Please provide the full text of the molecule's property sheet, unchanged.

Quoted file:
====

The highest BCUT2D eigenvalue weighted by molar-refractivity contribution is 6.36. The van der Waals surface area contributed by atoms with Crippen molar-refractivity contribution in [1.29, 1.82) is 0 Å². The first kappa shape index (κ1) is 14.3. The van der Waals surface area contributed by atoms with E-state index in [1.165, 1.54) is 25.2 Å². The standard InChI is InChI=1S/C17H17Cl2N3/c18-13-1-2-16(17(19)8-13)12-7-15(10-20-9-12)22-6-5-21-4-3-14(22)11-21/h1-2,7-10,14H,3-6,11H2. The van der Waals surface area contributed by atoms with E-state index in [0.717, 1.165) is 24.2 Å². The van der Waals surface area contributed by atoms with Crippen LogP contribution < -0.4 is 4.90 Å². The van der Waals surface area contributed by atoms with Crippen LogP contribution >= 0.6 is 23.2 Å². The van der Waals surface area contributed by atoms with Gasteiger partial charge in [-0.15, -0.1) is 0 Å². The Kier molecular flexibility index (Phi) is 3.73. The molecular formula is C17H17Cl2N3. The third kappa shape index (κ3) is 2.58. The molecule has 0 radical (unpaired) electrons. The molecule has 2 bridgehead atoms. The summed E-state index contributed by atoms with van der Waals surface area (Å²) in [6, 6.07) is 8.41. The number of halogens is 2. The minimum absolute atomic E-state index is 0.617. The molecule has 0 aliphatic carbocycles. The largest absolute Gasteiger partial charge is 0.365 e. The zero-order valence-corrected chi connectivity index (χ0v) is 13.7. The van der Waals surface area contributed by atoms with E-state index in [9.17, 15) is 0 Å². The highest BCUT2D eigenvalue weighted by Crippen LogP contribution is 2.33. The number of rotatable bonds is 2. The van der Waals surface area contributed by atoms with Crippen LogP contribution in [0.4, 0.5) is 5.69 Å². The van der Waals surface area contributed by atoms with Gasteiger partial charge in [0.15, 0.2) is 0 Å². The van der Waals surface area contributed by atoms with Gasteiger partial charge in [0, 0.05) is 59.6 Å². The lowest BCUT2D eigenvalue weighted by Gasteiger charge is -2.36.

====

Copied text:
The highest BCUT2D eigenvalue weighted by molar-refractivity contribution is 6.36. The van der Waals surface area contributed by atoms with Crippen molar-refractivity contribution in [1.29, 1.82) is 0 Å². The first kappa shape index (κ1) is 14.3. The van der Waals surface area contributed by atoms with E-state index in [1.165, 1.54) is 25.2 Å². The standard InChI is InChI=1S/C17H17Cl2N3/c18-13-1-2-16(17(19)8-13)12-7-15(10-20-9-12)22-6-5-21-4-3-14(22)11-21/h1-2,7-10,14H,3-6,11H2. The van der Waals surface area contributed by atoms with E-state index in [0.717, 1.165) is 24.2 Å². The van der Waals surface area contributed by atoms with Crippen LogP contribution < -0.4 is 4.90 Å². The van der Waals surface area contributed by atoms with Crippen LogP contribution >= 0.6 is 23.2 Å². The van der Waals surface area contributed by atoms with Gasteiger partial charge in [-0.15, -0.1) is 0 Å². The Kier molecular flexibility index (Phi) is 3.73. The molecular formula is C17H17Cl2N3. The third kappa shape index (κ3) is 2.58. The molecule has 0 radical (unpaired) electrons. The molecule has 2 bridgehead atoms. The summed E-state index contributed by atoms with van der Waals surface area (Å²) in [6, 6.07) is 8.41. The number of halogens is 2. The minimum absolute atomic E-state index is 0.617. The molecule has 0 aliphatic carbocycles. The largest absolute Gasteiger partial charge is 0.365 e. The zero-order valence-corrected chi connectivity index (χ0v) is 13.7. The van der Waals surface area contributed by atoms with E-state index in [9.17, 15) is 0 Å². The highest BCUT2D eigenvalue weighted by Crippen LogP contribution is 2.33. The number of rotatable bonds is 2. The van der Waals surface area contributed by atoms with Crippen LogP contribution in [0.4, 0.5) is 5.69 Å². The van der Waals surface area contributed by atoms with Gasteiger partial charge in [0.15, 0.2) is 0 Å². The van der Waals surface area contributed by atoms with Gasteiger partial charge in [0, 0.05) is 59.6 Å². The lowest BCUT2D eigenvalue weighted by Gasteiger charge is -2.36.